Friday, November 27, 2009

Doug Groothuis's Thomistic letter to National Public Radio

My friend, Doug Groothuis, sent the following letter to NPR. Doug offers NPR a brief instruction on the nature of the human person, not unlike the one taught by St. Thomas Aquinas. (See, for example, my article "The Explanatory Power of the Substance View of Persons.")
Dear NPR:

Your November 24 edition (of "All Things Considered") featured the story of a man who came out of a seemingly unconscious state after twenty-three years--only to report that he was aware of his surroundings during this time. His condition was referred to as a "persistent vegetative state." While this is a medical term, it is erroneous philosophically. No human being can be in a vegetative state, since no human being is ever a vegetable. Humans should always be treated as humans, and never as vegetation.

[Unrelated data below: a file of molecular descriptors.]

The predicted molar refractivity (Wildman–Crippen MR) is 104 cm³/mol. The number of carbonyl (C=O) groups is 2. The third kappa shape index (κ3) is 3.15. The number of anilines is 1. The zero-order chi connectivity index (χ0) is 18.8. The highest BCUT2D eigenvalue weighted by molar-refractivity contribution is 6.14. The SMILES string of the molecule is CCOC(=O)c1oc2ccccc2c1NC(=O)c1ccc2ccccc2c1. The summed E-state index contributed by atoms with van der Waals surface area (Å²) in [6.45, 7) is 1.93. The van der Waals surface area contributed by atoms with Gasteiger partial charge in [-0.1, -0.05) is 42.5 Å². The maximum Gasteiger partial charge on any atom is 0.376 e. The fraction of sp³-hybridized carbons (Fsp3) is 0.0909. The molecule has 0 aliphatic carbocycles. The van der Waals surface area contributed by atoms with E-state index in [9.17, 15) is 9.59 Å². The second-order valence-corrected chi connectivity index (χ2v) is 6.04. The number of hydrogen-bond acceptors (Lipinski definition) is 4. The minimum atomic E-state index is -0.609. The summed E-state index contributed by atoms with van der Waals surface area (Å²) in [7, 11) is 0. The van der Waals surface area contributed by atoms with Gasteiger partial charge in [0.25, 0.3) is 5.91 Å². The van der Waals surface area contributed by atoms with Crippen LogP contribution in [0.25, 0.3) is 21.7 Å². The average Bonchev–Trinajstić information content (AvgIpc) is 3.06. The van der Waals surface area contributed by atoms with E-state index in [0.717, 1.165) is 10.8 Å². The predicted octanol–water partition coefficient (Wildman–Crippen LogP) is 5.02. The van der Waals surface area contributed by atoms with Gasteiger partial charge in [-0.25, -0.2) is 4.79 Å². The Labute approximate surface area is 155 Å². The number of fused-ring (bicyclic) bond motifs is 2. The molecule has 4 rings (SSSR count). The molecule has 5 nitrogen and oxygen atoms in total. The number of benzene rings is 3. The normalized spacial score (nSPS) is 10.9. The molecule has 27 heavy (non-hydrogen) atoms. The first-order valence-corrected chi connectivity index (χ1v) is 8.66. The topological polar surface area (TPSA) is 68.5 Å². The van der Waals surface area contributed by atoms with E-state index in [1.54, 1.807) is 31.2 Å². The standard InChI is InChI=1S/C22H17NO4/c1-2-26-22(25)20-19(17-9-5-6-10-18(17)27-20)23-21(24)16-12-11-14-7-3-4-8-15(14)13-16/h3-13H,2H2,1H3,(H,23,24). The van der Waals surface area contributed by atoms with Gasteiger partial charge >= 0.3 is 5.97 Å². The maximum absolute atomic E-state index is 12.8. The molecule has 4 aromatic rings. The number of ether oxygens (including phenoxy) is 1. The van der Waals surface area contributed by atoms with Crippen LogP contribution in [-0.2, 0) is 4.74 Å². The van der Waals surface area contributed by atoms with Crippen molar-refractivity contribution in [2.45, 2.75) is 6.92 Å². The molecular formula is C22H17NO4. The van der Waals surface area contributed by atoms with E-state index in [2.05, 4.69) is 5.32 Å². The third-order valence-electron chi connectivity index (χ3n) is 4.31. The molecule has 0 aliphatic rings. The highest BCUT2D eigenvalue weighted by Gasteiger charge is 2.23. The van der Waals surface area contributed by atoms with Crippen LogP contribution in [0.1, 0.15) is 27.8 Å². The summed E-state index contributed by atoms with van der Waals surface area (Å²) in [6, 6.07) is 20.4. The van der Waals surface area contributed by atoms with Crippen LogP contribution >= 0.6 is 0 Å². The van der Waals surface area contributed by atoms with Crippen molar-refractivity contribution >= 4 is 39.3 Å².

Sincerely,
Douglas Groothuis

Doug is the co-editor (with another friend of mine, Jim Sennett) of an outstanding volume, In Defense of Natural Theology: A Post-humean Assessment (InterVarsity Press, 2005)

1 comment:

Doug Groothuis said...

This is the first time I have been paired with Thomas. What a surprise. Thank you for publishing my letter. I have not heard from NPR yet.